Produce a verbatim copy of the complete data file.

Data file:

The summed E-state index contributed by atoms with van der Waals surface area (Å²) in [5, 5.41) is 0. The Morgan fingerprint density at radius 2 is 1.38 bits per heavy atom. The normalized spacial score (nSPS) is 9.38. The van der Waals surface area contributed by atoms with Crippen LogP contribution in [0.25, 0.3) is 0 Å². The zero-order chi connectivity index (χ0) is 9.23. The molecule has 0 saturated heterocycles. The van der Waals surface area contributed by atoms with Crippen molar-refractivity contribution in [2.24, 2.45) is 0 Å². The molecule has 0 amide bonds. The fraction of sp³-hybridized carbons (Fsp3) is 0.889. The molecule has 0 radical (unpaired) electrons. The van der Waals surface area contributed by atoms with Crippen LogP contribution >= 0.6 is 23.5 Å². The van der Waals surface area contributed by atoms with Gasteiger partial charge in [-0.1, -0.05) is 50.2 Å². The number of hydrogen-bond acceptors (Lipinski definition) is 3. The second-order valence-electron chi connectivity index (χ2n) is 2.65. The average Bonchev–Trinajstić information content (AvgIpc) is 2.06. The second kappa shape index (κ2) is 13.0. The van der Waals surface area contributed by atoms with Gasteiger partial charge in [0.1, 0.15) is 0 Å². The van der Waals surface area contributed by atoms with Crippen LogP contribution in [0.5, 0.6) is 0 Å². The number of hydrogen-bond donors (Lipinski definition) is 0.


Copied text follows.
The summed E-state index contributed by atoms with van der Waals surface area (Å²) in [5, 5.41) is 0. The Morgan fingerprint density at radius 2 is 1.38 bits per heavy atom. The normalized spacial score (nSPS) is 9.38. The van der Waals surface area contributed by atoms with Crippen LogP contribution in [0.25, 0.3) is 0 Å². The zero-order chi connectivity index (χ0) is 9.23. The molecule has 0 saturated heterocycles. The van der Waals surface area contributed by atoms with Crippen molar-refractivity contribution in [2.24, 2.45) is 0 Å². The molecule has 0 amide bonds. The fraction of sp³-hybridized carbons (Fsp3) is 0.889. The molecule has 0 radical (unpaired) electrons. The van der Waals surface area contributed by atoms with Crippen LogP contribution >= 0.6 is 23.5 Å². The van der Waals surface area contributed by atoms with Gasteiger partial charge in [-0.1, -0.05) is 50.2 Å². The number of hydrogen-bond acceptors (Lipinski definition) is 3. The second-order valence-electron chi connectivity index (χ2n) is 2.65. The average Bonchev–Trinajstić information content (AvgIpc) is 2.06. The second kappa shape index (κ2) is 13.0. The van der Waals surface area contributed by atoms with Gasteiger partial charge in [0.1, 0.15) is 0 Å². The van der Waals surface area contributed by atoms with Crippen LogP contribution in [0.5, 0.6) is 0 Å². The number of hydrogen-bond donors (Lipinski definition) is 0.